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  • September 07, 2023 3 min read

    Spring Dietary Changes for Horses: What Every Horse Owner Should Know

    Spring has definitely arrived with greener pastures and warmer weather. However, a change in season will often bring forth a multitude of changes in the environment, and for horse owners, it marks a crucial transition period in the dietary management of our equines. As the grass grows greener and the days grow longer, specific considerations ensure the well-being and optimum health of our horses. In this article, we have put together the most important points for you to consider when transitioning your horse to spring, and all that green grass!

    1. Transition to Fresh Pasture 
    As the dormant winter grass is replaced by fresh, lush spring grass, horses naturally gravitate towards it. However, this fresh grass is rich in water and sugars, which can be a drastic change from winter pasture and hay. Transitioning your horse gradually over several weeks, starting with just a few hours of grazing per day and increasing incrementally, can help prevent digestive upsets like colic or laminitis. For horses that don’t need the extra calories, or for those that have metabolic issues, investing in a good quality grazing muzzle will help reduce the amount of grass that is consumed. 
    1. Monitor for Laminitis

    Laminitis, an inflammation of the tissue inside the hoof, is more common in the spring due to the high sugar content in fresh grass. Horse owners should be vigilant about signs of laminitis such as lameness, a strong digital pulse, or heat in the hooves. If any of these symptoms appear, it’s essential to contact a vet immediately.

    1. Balance with Hay

    Even with abundant spring grass, it's a good idea to continue offering hay. This provides a consistent source of fibre and can help balance out the rich sugars found in spring grasses. For overweight horses or those prone to laminitis, limiting pasture time, wearing a grazing muzzle and providing a low-sugar hay can be beneficial.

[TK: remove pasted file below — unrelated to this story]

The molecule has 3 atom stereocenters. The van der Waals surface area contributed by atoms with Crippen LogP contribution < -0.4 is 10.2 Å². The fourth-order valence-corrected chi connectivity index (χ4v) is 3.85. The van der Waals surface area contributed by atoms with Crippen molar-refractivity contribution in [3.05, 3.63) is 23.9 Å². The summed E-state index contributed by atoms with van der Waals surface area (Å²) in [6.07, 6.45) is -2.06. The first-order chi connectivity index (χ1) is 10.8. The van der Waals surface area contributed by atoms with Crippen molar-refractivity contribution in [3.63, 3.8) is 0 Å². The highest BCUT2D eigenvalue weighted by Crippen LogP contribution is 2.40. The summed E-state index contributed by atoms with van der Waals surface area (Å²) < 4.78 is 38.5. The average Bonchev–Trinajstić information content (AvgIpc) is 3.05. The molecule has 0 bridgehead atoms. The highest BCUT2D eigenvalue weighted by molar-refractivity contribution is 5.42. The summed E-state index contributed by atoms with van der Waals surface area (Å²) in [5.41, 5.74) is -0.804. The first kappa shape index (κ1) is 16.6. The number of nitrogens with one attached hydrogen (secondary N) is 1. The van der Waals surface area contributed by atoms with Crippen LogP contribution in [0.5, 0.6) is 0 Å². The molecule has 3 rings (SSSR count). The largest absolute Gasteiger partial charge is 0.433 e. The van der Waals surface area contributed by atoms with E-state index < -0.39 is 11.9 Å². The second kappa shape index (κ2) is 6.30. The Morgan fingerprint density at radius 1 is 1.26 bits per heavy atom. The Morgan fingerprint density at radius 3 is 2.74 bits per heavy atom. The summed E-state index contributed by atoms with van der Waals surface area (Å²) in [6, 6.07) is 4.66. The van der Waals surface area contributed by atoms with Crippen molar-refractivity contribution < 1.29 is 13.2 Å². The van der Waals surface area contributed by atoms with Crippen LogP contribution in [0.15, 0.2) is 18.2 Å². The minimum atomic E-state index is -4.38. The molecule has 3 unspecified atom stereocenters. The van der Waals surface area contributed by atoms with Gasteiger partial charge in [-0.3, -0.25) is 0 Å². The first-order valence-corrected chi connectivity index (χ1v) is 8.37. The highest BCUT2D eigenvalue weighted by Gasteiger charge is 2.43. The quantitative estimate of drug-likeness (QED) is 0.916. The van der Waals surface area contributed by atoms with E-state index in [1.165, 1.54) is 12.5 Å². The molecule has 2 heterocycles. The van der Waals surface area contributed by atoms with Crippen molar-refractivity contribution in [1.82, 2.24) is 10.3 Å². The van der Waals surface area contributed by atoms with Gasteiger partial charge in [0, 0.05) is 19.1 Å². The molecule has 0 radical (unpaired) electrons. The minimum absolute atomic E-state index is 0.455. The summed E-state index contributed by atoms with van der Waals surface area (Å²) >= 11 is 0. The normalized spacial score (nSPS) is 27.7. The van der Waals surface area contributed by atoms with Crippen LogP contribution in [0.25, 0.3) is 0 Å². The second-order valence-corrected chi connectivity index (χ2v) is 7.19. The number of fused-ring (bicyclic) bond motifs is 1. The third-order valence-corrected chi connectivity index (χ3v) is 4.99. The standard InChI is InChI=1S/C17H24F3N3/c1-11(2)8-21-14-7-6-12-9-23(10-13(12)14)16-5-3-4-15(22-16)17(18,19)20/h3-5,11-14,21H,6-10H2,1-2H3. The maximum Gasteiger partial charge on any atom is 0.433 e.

1. Adjust Grain and Concentrates

    With the added nutrition from fresh pasture, many horses may not require as much grain or concentrate. Monitor your horse’s body condition and energy levels and adjust supplemental feeds accordingly. Overfeeding can lead to obesity, which presents its own set of health issues.

    1. Hydration is Key

    Spring can bring fluctuating temperatures. Ensuring that your horse has constant access to fresh and clean water will aid in digestion and overall health. While horses may drink less water when consuming moisture-rich spring grass, always ensure they have the option.

    1. Beware of Plants and Toxins

    Spring growth can sometimes bring forth harmful plants. Familiarise yourself with toxic plants in your region, and regularly inspect your pasture to ensure none are present. Common culprits include cape tulip, cape weed and Paterson's Curse.

    1. Check for Dental Issues

    A horse's dental health directly impacts its ability to process different feeds. Spring is an excellent time to have your horse's teeth checked and floated if necessary. This ensures they can efficiently graze and chew the fresh grass and hay.

    1. Consider Supplements

    If you're concerned about any nutritional gaps in your horse's diet during the spring transition, consult with an equine nutritionist or veterinarian. They might recommend specific supplements, such as a balanced mineral mix or a hoof supplement, to ensure your horse gets all the nutrients it needs.

    1. Monitor Weight and Condition

    Spring can lead to weight gain in many horses due to the calorie-rich nature of fresh grass. Regularly body score your horse and adjust their diet and exercise routine accordingly. A great way to monitor your horse is to simply take a photo (side view) every few months to ensure that their weight does not fluctuate. A horse that becomes overweight in the spring may face health issues later in the year.

    1. Seek Expert Advice

    Every horse is an individual with unique needs. If you're unsure about any aspect of your horse’s diet, never hesitate to seek advice from equine nutritionists or veterinarians. This is particularly true if your horse suffers from metabolic disorders or is prone to laminitis.  

    Spring is an exciting time for both horse and owner - who can say no to more time spent with your horse?! With the world bursting into life, horses enjoy the bounties of fresh pastures. But with these rewards come the responsibilities of management and vigilance. By understanding the nutritional challenges and changes of the spring season, horse owners can ensure their equine companions remain healthy, happy, and ready to embrace the year ahead.

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